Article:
Senate Banking Committee Issues Testimony From Texas A&M University-Galveston Professor
Targeted News Service
WASHINGTON, June 23 -- The Senate Banking, Housing and Urban Affairs Committee issued the following testimony by Samuel D. Brody, professor and chair in sustainable coasts at Texas A&M University-Galveston, involving a hybrid hearing on June 16, 2022, entitled "Reauthorization of the National Flood Insurance Program: Protecting Communities from Flood Risk".
Brody is also the director of the Institute for a Disaster Resilient Texas.
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It is a distinct privilege to participate in this timely hearing on the reauthorization of the National Flood Insurance Program (NFIP) and flood risk reduction in general. I want to thank the Committee for the opportunity to testify today and share my expertise.
I am a Regents Professor and holder of the George P. Mitchell '40 Chair in Sustainable Coasts in the Department of Marine and Coastal Environmental Science at Texas A&M University at Galveston. I serve as director of the Institute for a Disaster Resilient Texas (IDRT) and was the Lead Technical Expert for the Governor's Commission to Rebuild Texas as part of the state's response to Hurricane Harvey. I have been teaching, researching, advising, and leading initiatives on flood risk reduction for over 20 years. I have published numerous scientific articles on this topic, as well as the books Rising Waters: The Causes and Consequences of Flooding in the United States and most recently, Coastal Flood Risk Reduction: The Netherlands and the U.S. Upper Texas Coast.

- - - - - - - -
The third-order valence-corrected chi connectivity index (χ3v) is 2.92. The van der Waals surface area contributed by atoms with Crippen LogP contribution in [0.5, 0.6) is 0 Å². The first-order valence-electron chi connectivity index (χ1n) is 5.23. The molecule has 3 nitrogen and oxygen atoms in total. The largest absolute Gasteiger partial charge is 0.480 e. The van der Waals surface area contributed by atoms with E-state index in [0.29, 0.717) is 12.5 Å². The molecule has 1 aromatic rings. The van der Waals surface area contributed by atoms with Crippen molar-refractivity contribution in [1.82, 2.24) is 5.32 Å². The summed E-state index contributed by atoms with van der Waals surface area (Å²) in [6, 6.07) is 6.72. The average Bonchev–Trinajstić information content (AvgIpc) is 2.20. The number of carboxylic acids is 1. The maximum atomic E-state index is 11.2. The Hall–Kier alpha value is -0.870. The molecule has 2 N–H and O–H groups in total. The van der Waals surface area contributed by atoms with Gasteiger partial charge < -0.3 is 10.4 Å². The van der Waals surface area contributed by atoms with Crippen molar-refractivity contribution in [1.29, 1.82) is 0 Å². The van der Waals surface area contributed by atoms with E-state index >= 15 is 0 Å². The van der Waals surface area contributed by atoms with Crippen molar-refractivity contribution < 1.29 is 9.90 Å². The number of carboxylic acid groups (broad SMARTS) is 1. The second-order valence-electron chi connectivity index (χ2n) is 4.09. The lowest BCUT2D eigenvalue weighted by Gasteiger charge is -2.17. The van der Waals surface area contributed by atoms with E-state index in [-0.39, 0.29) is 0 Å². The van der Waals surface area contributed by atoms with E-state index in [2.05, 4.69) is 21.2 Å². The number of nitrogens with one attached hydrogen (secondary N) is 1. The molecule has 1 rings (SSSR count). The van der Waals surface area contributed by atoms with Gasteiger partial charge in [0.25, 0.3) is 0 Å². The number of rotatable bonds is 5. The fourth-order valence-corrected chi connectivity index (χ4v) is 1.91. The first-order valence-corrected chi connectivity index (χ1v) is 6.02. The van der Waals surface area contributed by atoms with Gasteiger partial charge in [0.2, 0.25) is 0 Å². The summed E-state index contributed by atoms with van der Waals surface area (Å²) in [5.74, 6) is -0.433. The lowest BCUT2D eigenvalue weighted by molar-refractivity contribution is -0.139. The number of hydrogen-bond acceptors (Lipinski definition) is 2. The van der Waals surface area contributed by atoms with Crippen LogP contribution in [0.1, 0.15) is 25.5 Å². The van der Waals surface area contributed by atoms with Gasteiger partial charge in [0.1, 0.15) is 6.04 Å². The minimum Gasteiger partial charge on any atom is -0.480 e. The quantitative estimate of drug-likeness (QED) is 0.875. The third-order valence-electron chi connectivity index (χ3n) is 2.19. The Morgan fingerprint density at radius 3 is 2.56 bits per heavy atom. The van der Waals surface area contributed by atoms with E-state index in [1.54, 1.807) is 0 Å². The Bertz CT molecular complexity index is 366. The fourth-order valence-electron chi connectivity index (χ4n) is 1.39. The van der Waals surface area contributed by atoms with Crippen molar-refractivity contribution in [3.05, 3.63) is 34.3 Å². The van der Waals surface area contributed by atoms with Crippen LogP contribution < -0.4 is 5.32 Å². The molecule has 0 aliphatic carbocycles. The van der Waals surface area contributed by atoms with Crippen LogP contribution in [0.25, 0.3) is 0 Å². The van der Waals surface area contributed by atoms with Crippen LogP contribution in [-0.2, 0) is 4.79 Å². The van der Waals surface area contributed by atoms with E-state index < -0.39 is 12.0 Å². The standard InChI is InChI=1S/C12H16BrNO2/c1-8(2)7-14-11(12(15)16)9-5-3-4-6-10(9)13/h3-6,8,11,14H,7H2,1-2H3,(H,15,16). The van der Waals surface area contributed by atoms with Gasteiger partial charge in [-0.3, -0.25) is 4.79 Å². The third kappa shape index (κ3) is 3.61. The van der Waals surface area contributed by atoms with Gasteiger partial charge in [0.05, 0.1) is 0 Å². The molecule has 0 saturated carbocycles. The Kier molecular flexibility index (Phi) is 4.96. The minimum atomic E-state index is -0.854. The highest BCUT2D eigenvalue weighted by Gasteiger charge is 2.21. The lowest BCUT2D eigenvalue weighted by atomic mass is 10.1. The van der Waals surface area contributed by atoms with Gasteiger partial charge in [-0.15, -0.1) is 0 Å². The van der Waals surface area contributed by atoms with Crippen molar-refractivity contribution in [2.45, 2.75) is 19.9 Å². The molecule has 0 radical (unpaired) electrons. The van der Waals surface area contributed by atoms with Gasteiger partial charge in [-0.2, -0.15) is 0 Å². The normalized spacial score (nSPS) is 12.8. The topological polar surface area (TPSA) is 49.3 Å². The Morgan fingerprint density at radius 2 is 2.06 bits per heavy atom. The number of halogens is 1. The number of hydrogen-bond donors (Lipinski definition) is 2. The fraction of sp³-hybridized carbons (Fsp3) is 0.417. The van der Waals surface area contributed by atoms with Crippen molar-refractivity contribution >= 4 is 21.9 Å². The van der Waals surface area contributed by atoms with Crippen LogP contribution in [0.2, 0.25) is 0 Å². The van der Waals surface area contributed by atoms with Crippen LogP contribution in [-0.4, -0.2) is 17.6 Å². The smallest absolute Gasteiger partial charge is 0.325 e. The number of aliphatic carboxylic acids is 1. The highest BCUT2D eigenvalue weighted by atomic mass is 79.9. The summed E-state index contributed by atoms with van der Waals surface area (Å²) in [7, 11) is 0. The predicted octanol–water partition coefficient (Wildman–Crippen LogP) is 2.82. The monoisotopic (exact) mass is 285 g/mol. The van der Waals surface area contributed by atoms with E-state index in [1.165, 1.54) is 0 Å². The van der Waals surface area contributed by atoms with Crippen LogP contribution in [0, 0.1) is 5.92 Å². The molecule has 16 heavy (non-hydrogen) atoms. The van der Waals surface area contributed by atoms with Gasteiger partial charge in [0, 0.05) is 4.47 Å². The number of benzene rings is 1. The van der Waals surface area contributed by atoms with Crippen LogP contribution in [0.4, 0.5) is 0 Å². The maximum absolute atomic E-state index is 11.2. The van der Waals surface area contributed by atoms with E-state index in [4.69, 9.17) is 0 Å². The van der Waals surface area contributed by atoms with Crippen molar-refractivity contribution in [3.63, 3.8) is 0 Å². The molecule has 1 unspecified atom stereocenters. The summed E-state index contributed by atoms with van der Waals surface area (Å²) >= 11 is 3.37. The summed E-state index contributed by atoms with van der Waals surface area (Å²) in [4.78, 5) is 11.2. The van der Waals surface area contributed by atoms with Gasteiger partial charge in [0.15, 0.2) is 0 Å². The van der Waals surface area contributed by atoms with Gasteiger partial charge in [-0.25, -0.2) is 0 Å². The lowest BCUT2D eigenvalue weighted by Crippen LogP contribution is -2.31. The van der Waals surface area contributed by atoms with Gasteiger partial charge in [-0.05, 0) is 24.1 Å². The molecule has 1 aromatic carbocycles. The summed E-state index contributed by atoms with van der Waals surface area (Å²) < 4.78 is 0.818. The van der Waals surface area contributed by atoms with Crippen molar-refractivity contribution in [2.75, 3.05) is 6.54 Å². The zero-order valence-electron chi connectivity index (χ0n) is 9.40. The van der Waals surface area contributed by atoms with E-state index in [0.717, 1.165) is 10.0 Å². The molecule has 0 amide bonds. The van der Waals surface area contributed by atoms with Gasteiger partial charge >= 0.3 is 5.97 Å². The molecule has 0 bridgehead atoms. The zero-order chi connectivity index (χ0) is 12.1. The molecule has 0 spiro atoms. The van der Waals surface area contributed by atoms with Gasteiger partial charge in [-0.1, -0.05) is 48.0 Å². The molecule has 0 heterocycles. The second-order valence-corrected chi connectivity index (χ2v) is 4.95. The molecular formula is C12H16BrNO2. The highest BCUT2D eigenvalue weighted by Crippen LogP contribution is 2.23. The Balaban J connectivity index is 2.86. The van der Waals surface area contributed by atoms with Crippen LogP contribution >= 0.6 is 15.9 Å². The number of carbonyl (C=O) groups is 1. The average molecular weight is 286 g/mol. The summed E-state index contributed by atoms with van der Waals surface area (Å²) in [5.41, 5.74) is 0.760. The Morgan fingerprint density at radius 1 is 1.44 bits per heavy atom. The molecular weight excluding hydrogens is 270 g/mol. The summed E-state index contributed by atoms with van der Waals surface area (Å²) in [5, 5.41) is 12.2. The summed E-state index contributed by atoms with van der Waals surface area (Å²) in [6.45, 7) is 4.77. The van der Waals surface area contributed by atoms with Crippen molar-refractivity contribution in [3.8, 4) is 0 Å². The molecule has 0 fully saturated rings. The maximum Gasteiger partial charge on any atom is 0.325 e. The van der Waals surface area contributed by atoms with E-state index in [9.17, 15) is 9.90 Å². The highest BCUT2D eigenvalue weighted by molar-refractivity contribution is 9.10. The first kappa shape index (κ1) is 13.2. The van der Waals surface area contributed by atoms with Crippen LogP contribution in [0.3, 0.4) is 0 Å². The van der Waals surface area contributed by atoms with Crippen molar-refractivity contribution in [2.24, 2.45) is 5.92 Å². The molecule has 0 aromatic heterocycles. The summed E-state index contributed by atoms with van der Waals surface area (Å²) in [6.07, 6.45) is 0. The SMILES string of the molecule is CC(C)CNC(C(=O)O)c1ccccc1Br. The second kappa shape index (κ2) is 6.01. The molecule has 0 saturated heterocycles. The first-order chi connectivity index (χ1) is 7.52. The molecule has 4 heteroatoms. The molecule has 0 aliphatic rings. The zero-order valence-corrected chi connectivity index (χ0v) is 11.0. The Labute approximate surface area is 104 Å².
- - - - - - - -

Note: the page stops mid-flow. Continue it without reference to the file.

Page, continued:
I would like to focus my comments today the broader role the NFIP can play towards more effectively reducing flood losses in the United States (U.S.).
Growing Impact of Flooding
Floods continue to be the most deadly, disruptive, and costly natural hazard in the U.S., from chronic deluges of rainfall to catastrophic storm surge events, the toll of persistent inundation, especially in low-lying coastal areas, continues to spiral upward. Increasing physical risk combined with rapid land use change and development in flood-prone areas has amplified the adverse economic and human impacts in recent years. Never before have the repercussions from storm events driven by both coastal surge as well as rainfall been so damaging to local communities to the point where curbing their impacts has become state and national priorities.